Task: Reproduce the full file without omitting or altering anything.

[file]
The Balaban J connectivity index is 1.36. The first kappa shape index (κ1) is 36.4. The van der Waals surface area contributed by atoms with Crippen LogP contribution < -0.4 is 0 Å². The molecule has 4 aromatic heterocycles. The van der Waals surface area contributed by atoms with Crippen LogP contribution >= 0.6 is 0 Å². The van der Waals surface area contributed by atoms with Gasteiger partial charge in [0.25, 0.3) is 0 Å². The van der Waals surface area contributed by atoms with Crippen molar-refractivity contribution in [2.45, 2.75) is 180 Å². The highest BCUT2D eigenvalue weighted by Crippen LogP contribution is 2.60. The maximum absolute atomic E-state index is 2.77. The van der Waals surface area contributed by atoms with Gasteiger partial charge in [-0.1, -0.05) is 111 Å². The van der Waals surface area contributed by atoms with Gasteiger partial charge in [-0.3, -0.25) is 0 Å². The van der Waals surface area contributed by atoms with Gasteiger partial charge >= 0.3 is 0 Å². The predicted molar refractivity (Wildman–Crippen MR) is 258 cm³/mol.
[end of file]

The Balaban J connectivity index is 1.36. The first kappa shape index (κ1) is 36.4. The van der Waals surface area contributed by atoms with Crippen LogP contribution < -0.4 is 0 Å². The molecule has 4 aromatic heterocycles. The van der Waals surface area contributed by atoms with Crippen LogP contribution >= 0.6 is 0 Å². The van der Waals surface area contributed by atoms with Gasteiger partial charge in [0.25, 0.3) is 0 Å². The van der Waals surface area contributed by atoms with Crippen molar-refractivity contribution in [2.45, 2.75) is 180 Å². The highest BCUT2D eigenvalue weighted by Crippen LogP contribution is 2.60. The maximum absolute atomic E-state index is 2.77. The van der Waals surface area contributed by atoms with Gasteiger partial charge in [-0.1, -0.05) is 111 Å². The van der Waals surface area contributed by atoms with Gasteiger partial charge in [-0.3, -0.25) is 0 Å². The van der Waals surface area contributed by atoms with Gasteiger partial charge >= 0.3 is 0 Å². The predicted molar refractivity (Wildman–Crippen MR) is 258 cm³/mol.